Dear Mrs. Phillips,
“It Had to Be You” was the first book of yours I read (because I am anal about reading a series in order, thank you) and it’s started my long term love affair with the Chicago Stars/Bonner Brothers series. Speaking as someone who grew up watching NFL football every Sunday and Monday night, using a professional football team as a plot hook was guaranteed to get me interested in them. The way you moved beyond players actively on the team kept it. After all, a football career is really just a short part of a pro player’s life and I appreciated seeing what came after for several of these heroes. But back to the first book.
Phoebe Somerville has to have one of the most memorable entrances for a romance heroine. Tight clothes, hot body, sexy voice and peeing pet poodle. It’s been years since I first read this story and I still remember it all. What I had forgotten, a little, was how beautifully Phoebe and her General Manager Ron work together to pull some of the slickest cons as they attempt to outmaneuver everyone who stands in their way of propelling the Chicago Stars football team, Phoebe’s inheritance from the father who hated her, to the AFC title that will ensure that she keeps it beyond the one season term set in her father’s will.
At first Dan Calebow, the Star’s head coach, sees little beyond Phoebe’s Las Vegas showgirl body but gradually, over the course of the story, he sees past that and realizes that not only is she one of the smartest women he’s ever known, but she’s also one of the most vulnerable. It takes him a while to realize she’s all he’s ever wanted in a woman and their courtship is not with its missteps. Both Dan and Phoebe make honest mistakes in their relationship and their final coming together requires that they open totally to each other and reveal everything that makes them tick. The suspense subplot is not heavy handed and ends in a thrilling last 2 minute scoring drive that had me riveted.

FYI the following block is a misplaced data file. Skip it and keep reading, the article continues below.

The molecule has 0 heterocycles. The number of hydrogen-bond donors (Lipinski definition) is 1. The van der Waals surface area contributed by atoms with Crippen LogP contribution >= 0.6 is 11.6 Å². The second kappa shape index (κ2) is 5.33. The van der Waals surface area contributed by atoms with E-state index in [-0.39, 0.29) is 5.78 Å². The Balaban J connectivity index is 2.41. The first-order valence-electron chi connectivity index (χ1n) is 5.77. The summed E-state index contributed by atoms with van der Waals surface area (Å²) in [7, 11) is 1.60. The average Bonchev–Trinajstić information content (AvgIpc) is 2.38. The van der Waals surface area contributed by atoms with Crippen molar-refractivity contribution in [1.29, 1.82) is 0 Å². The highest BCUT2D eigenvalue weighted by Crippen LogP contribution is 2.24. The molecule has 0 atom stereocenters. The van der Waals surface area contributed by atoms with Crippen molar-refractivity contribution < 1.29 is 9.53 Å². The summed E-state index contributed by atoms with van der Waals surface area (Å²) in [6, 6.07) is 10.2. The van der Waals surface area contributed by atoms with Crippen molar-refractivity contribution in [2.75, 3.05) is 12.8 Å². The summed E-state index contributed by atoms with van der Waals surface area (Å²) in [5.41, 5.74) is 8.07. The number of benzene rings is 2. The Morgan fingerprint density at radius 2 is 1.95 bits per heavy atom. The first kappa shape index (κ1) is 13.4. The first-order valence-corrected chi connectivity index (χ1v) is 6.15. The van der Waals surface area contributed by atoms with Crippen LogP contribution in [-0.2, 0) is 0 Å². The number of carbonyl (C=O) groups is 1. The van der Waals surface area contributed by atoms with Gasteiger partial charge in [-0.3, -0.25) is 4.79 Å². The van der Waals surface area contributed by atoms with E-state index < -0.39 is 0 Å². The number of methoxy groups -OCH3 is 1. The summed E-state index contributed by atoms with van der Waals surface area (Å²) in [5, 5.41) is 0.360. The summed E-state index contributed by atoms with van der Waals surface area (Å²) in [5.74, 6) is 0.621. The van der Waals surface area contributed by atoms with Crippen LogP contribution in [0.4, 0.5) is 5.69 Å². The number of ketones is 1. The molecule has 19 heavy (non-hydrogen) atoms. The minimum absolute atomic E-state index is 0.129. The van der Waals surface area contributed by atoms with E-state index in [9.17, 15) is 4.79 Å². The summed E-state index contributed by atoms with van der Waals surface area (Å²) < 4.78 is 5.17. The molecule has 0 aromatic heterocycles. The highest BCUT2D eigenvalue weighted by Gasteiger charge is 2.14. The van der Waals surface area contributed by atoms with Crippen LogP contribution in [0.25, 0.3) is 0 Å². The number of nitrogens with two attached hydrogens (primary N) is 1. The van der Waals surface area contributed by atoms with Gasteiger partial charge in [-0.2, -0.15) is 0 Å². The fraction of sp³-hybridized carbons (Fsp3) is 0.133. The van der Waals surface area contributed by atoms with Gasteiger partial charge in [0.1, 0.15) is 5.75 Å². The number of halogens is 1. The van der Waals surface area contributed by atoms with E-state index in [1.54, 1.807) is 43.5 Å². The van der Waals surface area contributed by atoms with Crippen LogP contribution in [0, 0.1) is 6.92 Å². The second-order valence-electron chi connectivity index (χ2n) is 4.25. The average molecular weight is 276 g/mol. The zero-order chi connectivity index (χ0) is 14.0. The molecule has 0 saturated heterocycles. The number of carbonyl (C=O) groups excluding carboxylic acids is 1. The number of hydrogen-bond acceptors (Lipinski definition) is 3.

One thing I didn’t care for so much was the constant way that motherhood was equated with womanhood. Phoebe mourns that her killer body might not ever bear children and Dan’s main criteria for a wife seems to be that she’s fertile and likes her clothes covered with finger-paint. Phoebe does revel in using her mind as the book progresses and Dan gets over his June Clever fixation by the end but plenty of times I caught myself rolling my eyes.
It was interesting to go back to this first book and then mentally compare it with your later ones. I noticed first that it lacks the heavy handed brand name dropping of the latest book. “Match Me if You Can.” Phoebe’s clothes are described a lot but it made sense to do so since how she dresses is so important in how she relates to the world and how the world views her. You use a few names to set the tone but you don’t describe each and every garment worn by every character at the beginning of a scene. I also liked how each person has a reason to be in this book and you didn’t spend tons of time setting up future book characters.
So, while “It Had to Be You” didn’t hold up quite so well as I’d hoped, I still enjoyed my trip back through Stars memory lane and it, plus the other books in the series, is why you’re on my list of top authors to be thankful for. Oh, and I still like the original cover best.